The U.S. government is poised to send American households cash payments to help them survive and pump up the economy at a moment of disastrous financial stress.
Treasury Secretary Steven Mnuchin told reporters last week that as part of a trillion-dollar stimulus package, the administration wants to send direct cash payments to households by the end of March to staunch the economic pain of the new coronavirus pandemic and the crashing economy.
How much will a household receive? Who gets it and who won’t? Will there be a single payment, or more?
The details aren’t decided yet.
The payments are part of federal legislation called the Coronavirus Aid, Relief, and Economic Security Act, or CARES Act.
When Senate Republicans introduced it on Thursday, this bill called for tax rebates of $1,200 to individuals, with an additional payment of $500 per qualifying child. The rebate would start phasing out for people with incomes of more than $75,000 or, for couples who file joint tax returns, $150,000, meaning people who make more than those amounts would not receive the full $1,200.
However, members of both Congress and the administration have spent the weekend debating the details of this federal legislation — meaning the bill has yet to be finalized. So, the exact terms of the payments for American households are not final.
Whose idea is this?
You may not even have heard of such an idea as the federal government handing cash to citizens until the current presidential election season — when Andrew Yang, then a Democratic candidate, proposed giving every American over the age of 18 a monthly “Freedom Dividend” of $1,000. Universal basic income, in other words — something Time says “was considered to be a particularly fringe idea” when Yang introduced it.
Democrats like Rep. Tulsi Gabbard of Hawaii, another former presidential candidate, have spoken up for the idea recently, proposing cash payments to combat the economic effects of the new coronavirus pandemic. Republican Sen. Mitt Romney of Utah offered such a proposal, too.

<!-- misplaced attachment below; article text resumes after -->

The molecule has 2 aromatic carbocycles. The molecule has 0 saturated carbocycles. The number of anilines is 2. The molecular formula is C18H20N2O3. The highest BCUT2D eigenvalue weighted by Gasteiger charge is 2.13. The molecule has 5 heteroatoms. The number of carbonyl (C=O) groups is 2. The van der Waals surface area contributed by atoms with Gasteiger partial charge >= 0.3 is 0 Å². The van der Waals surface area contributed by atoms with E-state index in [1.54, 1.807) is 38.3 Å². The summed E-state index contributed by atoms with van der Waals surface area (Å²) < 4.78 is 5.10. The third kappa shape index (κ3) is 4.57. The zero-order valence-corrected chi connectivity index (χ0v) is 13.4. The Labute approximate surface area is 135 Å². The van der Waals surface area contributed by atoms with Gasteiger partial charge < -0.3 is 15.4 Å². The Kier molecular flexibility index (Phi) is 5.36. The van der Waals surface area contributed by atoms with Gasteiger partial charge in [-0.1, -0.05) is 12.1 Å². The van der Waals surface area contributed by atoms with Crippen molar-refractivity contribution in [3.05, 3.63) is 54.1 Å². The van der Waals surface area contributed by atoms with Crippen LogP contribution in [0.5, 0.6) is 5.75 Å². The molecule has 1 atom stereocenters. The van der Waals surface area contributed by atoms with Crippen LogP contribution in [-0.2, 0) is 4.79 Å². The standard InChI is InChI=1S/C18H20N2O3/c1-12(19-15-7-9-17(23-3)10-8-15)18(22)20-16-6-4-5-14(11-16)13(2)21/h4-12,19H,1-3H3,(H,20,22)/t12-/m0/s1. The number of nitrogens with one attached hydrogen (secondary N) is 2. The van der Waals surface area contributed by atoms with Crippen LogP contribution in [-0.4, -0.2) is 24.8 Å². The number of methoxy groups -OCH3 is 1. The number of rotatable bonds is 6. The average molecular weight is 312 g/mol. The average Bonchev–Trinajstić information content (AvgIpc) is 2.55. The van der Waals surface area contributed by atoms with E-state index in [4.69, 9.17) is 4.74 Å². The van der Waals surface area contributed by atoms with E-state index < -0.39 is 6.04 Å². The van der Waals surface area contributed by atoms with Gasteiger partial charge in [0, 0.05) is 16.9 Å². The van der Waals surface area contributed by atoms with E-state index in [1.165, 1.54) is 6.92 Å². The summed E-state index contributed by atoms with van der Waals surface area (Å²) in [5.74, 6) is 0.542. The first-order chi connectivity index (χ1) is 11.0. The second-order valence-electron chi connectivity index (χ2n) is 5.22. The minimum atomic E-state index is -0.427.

You might think it odd that Republicans have jumped on this bandwagon so quickly, but the concept of a universal basic income (UBI) is an old one. It has made “strange bedfellows” of a range of political actors, from libertarians to socialists, says Investopedia’s history of the idea, adding:
“In a strict sense, the intellectual history of universal basic income is around half a century old. But the idea that the government should somehow prop up everyone’s earnings has cropped up repeatedly over the past two centuries.”
So, while Yang is one of many UBI messengers, his determination to give it a platform in the 2020 presidential race injected the idea into the national conversation just before the need for it arguably arose.
Yang tells Politico:
“… obviously, no one would ever want it to be under these circumstances. But it does feel very much like we championed a new and different approach to improve Americans’ lives right as the coronavirus started to shut down the economy.”
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